Admittedly, my viewpoint is in the minority, but I intend to teach my daughter (3 yrs old at the moment) that credit cards are unnecessary, and folks that worry constantly about their credit scores are folks that tend to borrow money to make consumer purchases. I want to teach my daughter to simply avoid borrowing money to make consumer purchases.

        Borrow money to fund business activity, if warranted. Borrow money to fund investment, if warranted. However, my personal belief based on my experience in this field is that borrowing money to purchase non-income producing items is never advisable. It was not that long ago that the majority of Americans lived on a cash basis, and I believe debt alone is the single biggest problem our Nation faces.

        Even the most responsible borrowers lose control of their freedom to some degree while in debt. I want my daughter to have as much freedom and independence as possible in her life, and she does not need a credit score to meet those objectives.

        Thank you for your thoughts and bringing this very worthwhile topic to the forefront.
        Joseph Brown recently posted…How Super Small Habits Can Provide Lasting Personal Financial SuccessMy Profile

        • Broke Millennial says:

          I respect your views and agree that debt is a major issue in this country. I hope your daughter will be fortunate enough to get through without ever borrowing money, even for a home.

          I’ve been fortunate myself never to be in debt. No student loans, no credit card debt, no car loan or payments and currently no mortgage (not possible for me to buy in NYC).

          However, it would’ve been incredibly difficult to get into a safe housing situation (aka not a creep via craigslist) without my credit score (created by my credit card). My nice nest egg wasn’t enough to convince my landlord.

          Perhaps I’m just of the view that it makes sense to play the game as long as you understand how to play. It’s never caused me any debt and I’ve never played one penny in interest. I understand it can be hard for millions to do the same though. Part of it has to be with understanding your personality, but it sounds like you’re raising your daughter right — it’s hard to believe she’s ever land herself in debt them.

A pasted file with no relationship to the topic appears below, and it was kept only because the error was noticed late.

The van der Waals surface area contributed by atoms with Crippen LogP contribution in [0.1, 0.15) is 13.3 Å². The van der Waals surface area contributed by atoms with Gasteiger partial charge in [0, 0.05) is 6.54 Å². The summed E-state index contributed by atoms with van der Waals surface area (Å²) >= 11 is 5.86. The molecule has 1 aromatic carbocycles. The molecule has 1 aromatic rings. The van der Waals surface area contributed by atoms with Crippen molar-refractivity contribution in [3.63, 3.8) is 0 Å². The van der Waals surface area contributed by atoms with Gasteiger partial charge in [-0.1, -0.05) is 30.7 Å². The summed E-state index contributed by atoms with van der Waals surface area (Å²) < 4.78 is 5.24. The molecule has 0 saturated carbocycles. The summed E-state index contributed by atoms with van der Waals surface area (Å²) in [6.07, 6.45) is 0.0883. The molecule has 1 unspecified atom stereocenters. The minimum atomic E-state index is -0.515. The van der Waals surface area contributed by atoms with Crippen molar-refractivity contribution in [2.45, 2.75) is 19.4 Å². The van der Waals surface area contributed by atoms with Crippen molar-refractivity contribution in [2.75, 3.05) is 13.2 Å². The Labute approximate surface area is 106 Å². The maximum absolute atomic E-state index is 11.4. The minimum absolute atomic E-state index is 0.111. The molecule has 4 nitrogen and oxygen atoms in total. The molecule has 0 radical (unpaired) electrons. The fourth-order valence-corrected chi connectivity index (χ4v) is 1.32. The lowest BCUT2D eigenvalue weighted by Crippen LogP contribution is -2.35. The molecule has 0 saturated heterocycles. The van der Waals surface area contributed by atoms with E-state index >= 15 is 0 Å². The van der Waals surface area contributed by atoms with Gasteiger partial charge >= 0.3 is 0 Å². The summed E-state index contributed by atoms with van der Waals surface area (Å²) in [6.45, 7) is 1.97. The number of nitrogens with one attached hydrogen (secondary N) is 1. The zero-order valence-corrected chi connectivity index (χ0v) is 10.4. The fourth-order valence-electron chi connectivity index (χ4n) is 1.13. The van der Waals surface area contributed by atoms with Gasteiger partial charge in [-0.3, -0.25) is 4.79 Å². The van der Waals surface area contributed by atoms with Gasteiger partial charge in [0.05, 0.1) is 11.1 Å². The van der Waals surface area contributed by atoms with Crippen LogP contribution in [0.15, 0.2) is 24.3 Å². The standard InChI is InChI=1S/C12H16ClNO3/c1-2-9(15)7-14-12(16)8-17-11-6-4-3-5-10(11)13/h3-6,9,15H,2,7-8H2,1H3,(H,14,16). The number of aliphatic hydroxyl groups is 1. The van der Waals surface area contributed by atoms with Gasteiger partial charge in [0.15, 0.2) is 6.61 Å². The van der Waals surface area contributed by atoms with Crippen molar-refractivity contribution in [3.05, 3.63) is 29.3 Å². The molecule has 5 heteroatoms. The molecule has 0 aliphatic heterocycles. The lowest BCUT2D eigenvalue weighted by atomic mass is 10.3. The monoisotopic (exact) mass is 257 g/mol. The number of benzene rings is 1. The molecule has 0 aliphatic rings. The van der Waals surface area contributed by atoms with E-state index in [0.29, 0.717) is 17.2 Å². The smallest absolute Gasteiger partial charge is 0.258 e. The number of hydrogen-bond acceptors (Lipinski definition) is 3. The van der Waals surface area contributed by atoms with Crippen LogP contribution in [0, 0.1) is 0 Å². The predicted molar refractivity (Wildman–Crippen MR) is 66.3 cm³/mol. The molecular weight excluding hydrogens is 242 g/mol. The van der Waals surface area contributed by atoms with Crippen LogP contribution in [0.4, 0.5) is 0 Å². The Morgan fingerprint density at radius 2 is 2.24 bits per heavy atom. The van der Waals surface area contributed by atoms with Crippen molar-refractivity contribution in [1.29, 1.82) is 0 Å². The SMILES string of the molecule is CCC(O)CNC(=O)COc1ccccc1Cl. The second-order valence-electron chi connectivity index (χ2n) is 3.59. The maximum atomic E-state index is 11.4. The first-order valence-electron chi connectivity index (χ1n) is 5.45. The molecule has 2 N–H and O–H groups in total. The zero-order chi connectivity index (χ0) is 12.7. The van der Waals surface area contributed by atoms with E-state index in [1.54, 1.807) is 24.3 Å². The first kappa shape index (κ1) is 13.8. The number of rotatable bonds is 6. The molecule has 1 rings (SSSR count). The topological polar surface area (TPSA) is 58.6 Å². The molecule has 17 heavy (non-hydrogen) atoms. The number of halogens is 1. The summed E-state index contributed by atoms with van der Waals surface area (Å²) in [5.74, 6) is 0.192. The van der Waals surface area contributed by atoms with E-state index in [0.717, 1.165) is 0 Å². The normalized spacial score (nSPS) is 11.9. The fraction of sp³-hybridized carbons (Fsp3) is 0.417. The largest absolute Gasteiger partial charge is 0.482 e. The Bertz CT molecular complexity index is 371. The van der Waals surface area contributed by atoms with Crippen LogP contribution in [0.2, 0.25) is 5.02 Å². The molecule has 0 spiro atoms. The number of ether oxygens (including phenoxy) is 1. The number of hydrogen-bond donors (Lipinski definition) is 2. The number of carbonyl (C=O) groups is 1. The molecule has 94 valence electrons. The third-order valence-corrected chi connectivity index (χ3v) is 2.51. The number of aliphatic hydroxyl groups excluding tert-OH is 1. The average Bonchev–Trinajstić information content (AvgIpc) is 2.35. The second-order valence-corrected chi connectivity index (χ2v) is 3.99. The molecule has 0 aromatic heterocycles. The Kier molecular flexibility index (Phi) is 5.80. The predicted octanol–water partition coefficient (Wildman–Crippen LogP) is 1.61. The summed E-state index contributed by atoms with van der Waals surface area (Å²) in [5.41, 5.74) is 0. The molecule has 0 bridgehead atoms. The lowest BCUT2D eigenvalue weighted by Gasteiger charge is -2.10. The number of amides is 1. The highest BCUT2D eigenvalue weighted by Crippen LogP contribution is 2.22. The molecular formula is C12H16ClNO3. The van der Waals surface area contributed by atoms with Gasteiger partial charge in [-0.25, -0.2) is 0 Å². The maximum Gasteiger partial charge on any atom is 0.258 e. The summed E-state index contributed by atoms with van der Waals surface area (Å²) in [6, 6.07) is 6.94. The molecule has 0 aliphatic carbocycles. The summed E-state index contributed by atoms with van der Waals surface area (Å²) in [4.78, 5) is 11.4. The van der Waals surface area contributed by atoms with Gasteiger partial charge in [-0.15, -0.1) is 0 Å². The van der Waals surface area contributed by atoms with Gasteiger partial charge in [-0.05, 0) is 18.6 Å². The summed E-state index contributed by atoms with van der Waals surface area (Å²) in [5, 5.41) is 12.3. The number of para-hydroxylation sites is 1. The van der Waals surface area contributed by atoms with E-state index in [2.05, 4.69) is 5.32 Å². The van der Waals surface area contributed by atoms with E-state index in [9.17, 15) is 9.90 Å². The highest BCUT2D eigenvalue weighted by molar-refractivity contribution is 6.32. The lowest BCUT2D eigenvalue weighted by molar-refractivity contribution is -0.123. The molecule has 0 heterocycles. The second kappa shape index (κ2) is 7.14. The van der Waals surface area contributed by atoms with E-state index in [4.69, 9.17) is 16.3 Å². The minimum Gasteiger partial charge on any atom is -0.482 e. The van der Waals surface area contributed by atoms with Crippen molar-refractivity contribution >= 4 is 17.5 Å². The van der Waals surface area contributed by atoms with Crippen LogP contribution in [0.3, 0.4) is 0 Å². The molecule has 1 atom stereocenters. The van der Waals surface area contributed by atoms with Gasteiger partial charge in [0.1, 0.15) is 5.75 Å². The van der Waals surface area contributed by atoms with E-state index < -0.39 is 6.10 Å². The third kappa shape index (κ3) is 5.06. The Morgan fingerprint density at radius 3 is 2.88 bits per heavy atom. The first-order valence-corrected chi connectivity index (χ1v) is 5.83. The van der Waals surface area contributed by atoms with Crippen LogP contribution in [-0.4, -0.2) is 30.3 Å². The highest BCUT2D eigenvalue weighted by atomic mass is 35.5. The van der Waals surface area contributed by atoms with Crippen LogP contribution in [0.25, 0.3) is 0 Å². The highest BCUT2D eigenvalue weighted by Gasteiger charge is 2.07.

3. I think credit cards can be used responsibly. If you can use them that way, then they can actually make you money. I have a few credit cards where I actually get money back because of the cash back rewards. You just have to be careful of carrying a big balance.
    Debt and the Girl recently posted…A Note on DepressionMy Profile

  4. This is a perfect example of why I’m perplexed when people claim that financial literacy education would not be effective. Maybe they just don’t realize how shockingly little basic understanding the average person has about money, credit, etc.
    Stefanie @ The Broke and Beautiful Life recently posted…Apple Stock: A Lesson In PatienceMy Profile

    • Broke Millennial says:

      Who ever claims fin lit wouldn’t be effective?! I’d like to have a nice talking to with him or her.

  5. I am into that idea of getting a credit card. There are lots of cards that is free of annual fee. And it is very enticing to grab. But, the thought of myself being a spender is holding me back from acquiring one. I just need some time to think it over.
    Jayson @ Monster Piggy Bank recently posted…What is the best way to invest $10,000My Profile

  6. It’s surprising how few people actually know enough about the credit card industry and how credit cards work. My husband, a few years ago, thought that if he paid the minimum on his card he wouldn’t incur interest.
    Daisy @ Prairie Eco Thrifter recently posted…Building Your Investment Portfolio the Right WayMy Profile